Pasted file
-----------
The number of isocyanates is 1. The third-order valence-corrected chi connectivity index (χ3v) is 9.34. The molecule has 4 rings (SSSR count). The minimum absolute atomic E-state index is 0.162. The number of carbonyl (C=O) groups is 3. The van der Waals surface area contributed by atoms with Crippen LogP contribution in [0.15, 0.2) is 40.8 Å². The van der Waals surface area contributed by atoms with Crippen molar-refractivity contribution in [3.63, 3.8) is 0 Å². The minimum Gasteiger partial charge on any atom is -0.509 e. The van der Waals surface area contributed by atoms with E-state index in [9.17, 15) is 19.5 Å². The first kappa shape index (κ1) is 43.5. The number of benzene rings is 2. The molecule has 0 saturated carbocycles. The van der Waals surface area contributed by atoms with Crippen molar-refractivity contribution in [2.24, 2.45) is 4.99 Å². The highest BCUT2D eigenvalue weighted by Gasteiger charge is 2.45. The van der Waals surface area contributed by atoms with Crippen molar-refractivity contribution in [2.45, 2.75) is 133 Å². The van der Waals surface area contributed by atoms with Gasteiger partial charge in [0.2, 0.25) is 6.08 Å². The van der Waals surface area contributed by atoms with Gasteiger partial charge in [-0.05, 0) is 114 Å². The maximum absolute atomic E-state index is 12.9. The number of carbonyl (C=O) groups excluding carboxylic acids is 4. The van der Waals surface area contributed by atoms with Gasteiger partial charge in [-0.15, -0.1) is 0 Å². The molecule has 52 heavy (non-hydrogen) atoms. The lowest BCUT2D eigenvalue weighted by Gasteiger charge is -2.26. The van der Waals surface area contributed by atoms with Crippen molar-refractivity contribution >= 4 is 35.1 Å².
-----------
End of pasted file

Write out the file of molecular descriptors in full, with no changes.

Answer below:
The number of isocyanates is 1. The third-order valence-corrected chi connectivity index (χ3v) is 9.34. The molecule has 4 rings (SSSR count). The minimum absolute atomic E-state index is 0.162. The number of carbonyl (C=O) groups is 3. The van der Waals surface area contributed by atoms with Crippen LogP contribution in [0.15, 0.2) is 40.8 Å². The van der Waals surface area contributed by atoms with Crippen molar-refractivity contribution in [3.63, 3.8) is 0 Å². The minimum Gasteiger partial charge on any atom is -0.509 e. The van der Waals surface area contributed by atoms with E-state index in [9.17, 15) is 19.5 Å². The first kappa shape index (κ1) is 43.5. The number of benzene rings is 2. The molecule has 0 saturated carbocycles. The van der Waals surface area contributed by atoms with Crippen molar-refractivity contribution in [2.24, 2.45) is 4.99 Å². The highest BCUT2D eigenvalue weighted by Gasteiger charge is 2.45. The van der Waals surface area contributed by atoms with Crippen molar-refractivity contribution in [2.45, 2.75) is 133 Å². The van der Waals surface area contributed by atoms with Gasteiger partial charge in [0.2, 0.25) is 6.08 Å². The van der Waals surface area contributed by atoms with Gasteiger partial charge in [-0.05, 0) is 114 Å². The maximum absolute atomic E-state index is 12.9. The number of carbonyl (C=O) groups excluding carboxylic acids is 4. The van der Waals surface area contributed by atoms with Gasteiger partial charge in [-0.15, -0.1) is 0 Å². The molecule has 52 heavy (non-hydrogen) atoms. The lowest BCUT2D eigenvalue weighted by Gasteiger charge is -2.26. The van der Waals surface area contributed by atoms with Crippen molar-refractivity contribution >= 4 is 35.1 Å².